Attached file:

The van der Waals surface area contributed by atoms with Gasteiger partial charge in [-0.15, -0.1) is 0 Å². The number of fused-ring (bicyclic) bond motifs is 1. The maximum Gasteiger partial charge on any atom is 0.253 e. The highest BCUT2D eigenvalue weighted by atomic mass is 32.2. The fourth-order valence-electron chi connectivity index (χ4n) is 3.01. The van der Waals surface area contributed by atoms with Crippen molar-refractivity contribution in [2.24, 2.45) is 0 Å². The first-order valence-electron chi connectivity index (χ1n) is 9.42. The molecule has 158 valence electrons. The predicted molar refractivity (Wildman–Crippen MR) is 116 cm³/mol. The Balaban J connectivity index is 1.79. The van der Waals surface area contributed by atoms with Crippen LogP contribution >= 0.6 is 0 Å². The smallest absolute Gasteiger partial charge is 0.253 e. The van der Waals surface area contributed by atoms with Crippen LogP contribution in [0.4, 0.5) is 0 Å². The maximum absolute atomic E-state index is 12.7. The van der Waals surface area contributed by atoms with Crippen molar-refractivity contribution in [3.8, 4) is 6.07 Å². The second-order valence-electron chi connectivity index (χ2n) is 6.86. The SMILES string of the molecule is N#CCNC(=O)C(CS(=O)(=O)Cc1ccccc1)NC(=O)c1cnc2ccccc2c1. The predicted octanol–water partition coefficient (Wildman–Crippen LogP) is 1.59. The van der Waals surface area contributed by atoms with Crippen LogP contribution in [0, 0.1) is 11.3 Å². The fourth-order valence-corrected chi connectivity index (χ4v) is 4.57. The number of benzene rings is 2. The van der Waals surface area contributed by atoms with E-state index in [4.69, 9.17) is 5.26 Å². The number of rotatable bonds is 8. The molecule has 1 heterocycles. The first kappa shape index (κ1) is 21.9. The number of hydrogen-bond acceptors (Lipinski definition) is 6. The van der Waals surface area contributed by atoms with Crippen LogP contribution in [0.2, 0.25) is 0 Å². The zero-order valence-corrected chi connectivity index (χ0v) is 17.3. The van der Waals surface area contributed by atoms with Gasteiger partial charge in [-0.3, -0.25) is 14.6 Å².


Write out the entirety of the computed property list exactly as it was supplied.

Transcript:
The van der Waals surface area contributed by atoms with Gasteiger partial charge in [-0.15, -0.1) is 0 Å². The number of fused-ring (bicyclic) bond motifs is 1. The maximum Gasteiger partial charge on any atom is 0.253 e. The highest BCUT2D eigenvalue weighted by atomic mass is 32.2. The fourth-order valence-electron chi connectivity index (χ4n) is 3.01. The van der Waals surface area contributed by atoms with Crippen molar-refractivity contribution in [2.24, 2.45) is 0 Å². The first-order valence-electron chi connectivity index (χ1n) is 9.42. The molecule has 158 valence electrons. The predicted molar refractivity (Wildman–Crippen MR) is 116 cm³/mol. The Balaban J connectivity index is 1.79. The van der Waals surface area contributed by atoms with Crippen LogP contribution >= 0.6 is 0 Å². The smallest absolute Gasteiger partial charge is 0.253 e. The van der Waals surface area contributed by atoms with Crippen LogP contribution in [0.4, 0.5) is 0 Å². The maximum absolute atomic E-state index is 12.7. The van der Waals surface area contributed by atoms with Crippen molar-refractivity contribution in [3.8, 4) is 6.07 Å². The second-order valence-electron chi connectivity index (χ2n) is 6.86. The SMILES string of the molecule is N#CCNC(=O)C(CS(=O)(=O)Cc1ccccc1)NC(=O)c1cnc2ccccc2c1. The predicted octanol–water partition coefficient (Wildman–Crippen LogP) is 1.59. The van der Waals surface area contributed by atoms with Crippen LogP contribution in [0, 0.1) is 11.3 Å². The fourth-order valence-corrected chi connectivity index (χ4v) is 4.57. The number of benzene rings is 2. The van der Waals surface area contributed by atoms with E-state index in [4.69, 9.17) is 5.26 Å². The number of rotatable bonds is 8. The molecule has 1 heterocycles. The first kappa shape index (κ1) is 21.9. The number of hydrogen-bond acceptors (Lipinski definition) is 6. The van der Waals surface area contributed by atoms with Crippen LogP contribution in [0.2, 0.25) is 0 Å². The zero-order valence-corrected chi connectivity index (χ0v) is 17.3. The van der Waals surface area contributed by atoms with Gasteiger partial charge in [-0.3, -0.25) is 14.6 Å².